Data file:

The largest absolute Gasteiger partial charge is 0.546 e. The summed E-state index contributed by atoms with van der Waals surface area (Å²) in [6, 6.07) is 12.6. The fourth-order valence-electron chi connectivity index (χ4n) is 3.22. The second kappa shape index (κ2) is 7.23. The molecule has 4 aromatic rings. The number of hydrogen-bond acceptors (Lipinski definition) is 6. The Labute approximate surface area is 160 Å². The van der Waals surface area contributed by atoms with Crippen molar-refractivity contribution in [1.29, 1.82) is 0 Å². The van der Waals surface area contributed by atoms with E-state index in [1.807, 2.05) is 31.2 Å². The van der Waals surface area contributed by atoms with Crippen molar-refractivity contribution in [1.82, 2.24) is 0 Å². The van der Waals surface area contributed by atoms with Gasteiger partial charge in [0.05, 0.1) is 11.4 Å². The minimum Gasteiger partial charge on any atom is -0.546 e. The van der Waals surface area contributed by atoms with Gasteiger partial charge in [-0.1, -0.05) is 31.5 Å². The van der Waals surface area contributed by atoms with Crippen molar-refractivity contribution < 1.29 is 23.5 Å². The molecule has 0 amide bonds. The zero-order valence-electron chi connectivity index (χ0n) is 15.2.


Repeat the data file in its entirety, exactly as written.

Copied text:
The largest absolute Gasteiger partial charge is 0.546 e. The summed E-state index contributed by atoms with van der Waals surface area (Å²) in [6, 6.07) is 12.6. The fourth-order valence-electron chi connectivity index (χ4n) is 3.22. The second kappa shape index (κ2) is 7.23. The molecule has 4 aromatic rings. The number of hydrogen-bond acceptors (Lipinski definition) is 6. The Labute approximate surface area is 160 Å². The van der Waals surface area contributed by atoms with Crippen molar-refractivity contribution in [1.29, 1.82) is 0 Å². The van der Waals surface area contributed by atoms with E-state index in [1.807, 2.05) is 31.2 Å². The van der Waals surface area contributed by atoms with Crippen molar-refractivity contribution in [1.82, 2.24) is 0 Å². The van der Waals surface area contributed by atoms with Gasteiger partial charge in [0.05, 0.1) is 11.4 Å². The minimum Gasteiger partial charge on any atom is -0.546 e. The van der Waals surface area contributed by atoms with Gasteiger partial charge in [-0.1, -0.05) is 31.5 Å². The van der Waals surface area contributed by atoms with Crippen molar-refractivity contribution < 1.29 is 23.5 Å². The molecule has 0 amide bonds. The zero-order valence-electron chi connectivity index (χ0n) is 15.2.